Jonas Harkins, Defense – 2019 Draft Eligible
Harkins is the younger brother of Winnipeg Jets 2nd round selection Jansen Harkins. Along with this he is the son of Prince George general manager and former professional player Todd Harkins. A player coming from a family of hockey always plays in their favor.
Aside from his family, Harkins is a decent player in his own right. He is an okay skater with a decently smooth stride. His skating isn’t necessarily a weakness, but it is definitely something he is going to have to work on if he wants to be more than just a possible late round selection in the future.
He sees the ice relatively well and seems to be fairly intelligent as well. He also plays a simple game, rarely forcing play and not regularly making bad decisions.
One downside to Harkins defensively is he is not overly strong or physical. While this isn’t a necessity, it does help. He makes up for this by having a decent stick and having good angles defensively.
While he doesn’t pop out immediately on the stat sheet, he is a player to watch over the next two years.
Tyler Benson, Left Wing – 2nd Round, 32nd overall (Edmonton Oilers)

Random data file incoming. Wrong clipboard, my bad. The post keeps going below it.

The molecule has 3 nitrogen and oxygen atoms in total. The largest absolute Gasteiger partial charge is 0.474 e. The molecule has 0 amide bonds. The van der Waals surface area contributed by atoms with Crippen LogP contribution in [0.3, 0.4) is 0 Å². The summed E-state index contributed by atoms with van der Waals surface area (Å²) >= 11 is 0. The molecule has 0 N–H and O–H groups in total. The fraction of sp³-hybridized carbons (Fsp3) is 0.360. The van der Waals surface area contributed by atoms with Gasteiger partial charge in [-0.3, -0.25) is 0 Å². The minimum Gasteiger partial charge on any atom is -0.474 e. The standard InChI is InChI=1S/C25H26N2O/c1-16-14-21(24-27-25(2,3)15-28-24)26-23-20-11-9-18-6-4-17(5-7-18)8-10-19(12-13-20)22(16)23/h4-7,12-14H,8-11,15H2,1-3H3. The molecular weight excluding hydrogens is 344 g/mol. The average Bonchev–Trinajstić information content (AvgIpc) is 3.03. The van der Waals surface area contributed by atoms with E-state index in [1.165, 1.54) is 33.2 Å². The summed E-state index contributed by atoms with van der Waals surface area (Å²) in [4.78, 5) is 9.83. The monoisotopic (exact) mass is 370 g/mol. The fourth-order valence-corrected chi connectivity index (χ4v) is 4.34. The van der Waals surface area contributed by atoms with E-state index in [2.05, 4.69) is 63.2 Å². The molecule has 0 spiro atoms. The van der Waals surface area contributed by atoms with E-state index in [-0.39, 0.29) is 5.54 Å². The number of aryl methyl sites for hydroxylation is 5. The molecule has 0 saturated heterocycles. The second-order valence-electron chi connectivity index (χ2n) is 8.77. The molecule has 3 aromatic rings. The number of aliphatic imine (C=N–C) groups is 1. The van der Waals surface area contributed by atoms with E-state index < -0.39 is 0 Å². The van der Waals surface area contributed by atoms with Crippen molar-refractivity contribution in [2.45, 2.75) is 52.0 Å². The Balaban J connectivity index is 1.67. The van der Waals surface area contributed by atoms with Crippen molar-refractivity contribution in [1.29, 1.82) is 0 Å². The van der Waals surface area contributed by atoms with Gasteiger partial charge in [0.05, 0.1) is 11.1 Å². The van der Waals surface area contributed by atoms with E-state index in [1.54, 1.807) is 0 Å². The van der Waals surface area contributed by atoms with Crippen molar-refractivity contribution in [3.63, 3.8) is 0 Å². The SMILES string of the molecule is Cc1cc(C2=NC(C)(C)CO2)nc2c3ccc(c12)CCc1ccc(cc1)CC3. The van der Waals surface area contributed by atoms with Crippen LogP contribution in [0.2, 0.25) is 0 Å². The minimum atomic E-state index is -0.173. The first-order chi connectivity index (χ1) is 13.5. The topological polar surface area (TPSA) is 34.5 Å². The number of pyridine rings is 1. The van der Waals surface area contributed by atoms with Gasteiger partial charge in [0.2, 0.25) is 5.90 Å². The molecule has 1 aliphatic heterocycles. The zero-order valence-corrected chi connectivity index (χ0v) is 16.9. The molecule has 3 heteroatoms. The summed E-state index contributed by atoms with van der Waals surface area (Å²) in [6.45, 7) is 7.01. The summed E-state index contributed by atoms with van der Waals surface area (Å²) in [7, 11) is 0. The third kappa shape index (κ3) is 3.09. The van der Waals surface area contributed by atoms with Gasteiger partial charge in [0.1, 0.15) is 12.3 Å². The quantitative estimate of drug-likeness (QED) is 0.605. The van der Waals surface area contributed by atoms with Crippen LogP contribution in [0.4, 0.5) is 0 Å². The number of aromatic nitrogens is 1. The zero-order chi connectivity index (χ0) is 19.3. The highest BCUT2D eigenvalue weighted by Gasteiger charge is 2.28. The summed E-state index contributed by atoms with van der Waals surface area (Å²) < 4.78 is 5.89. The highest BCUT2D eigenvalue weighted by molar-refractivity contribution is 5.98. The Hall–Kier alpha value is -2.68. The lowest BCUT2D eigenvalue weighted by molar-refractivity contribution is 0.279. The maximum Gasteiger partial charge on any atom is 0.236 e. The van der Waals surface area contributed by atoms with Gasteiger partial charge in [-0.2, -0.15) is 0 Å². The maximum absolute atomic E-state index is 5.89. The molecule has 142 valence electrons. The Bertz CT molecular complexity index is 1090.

Arguably the most talented player on the ice, between him and Cholowski, but he didn’t look 100% ready to go. Whether it is a minor injury or what is not known, but Benson looked to be only half there.
Regardless, Benson is a strong and physical forward who isn’t afraid to get in the dirty areas at times and play a gritty style of hockey, if he needs to. He has a good hockey IQ and he sees the ice well. If he can stay healthy on a consistent basis, there is every reason to believe he can be an NHL player in 2018-19.
Benson topped off his return to the ice with scoring the lone Giants goal of the night. He received the puck in the middle of the zone, twisted his body and released a wicked wrist shot across goal and above the goaltenders stick hand.
Ty Ronning, Right Wing – 7th Round, 201st overall (New York Rangers)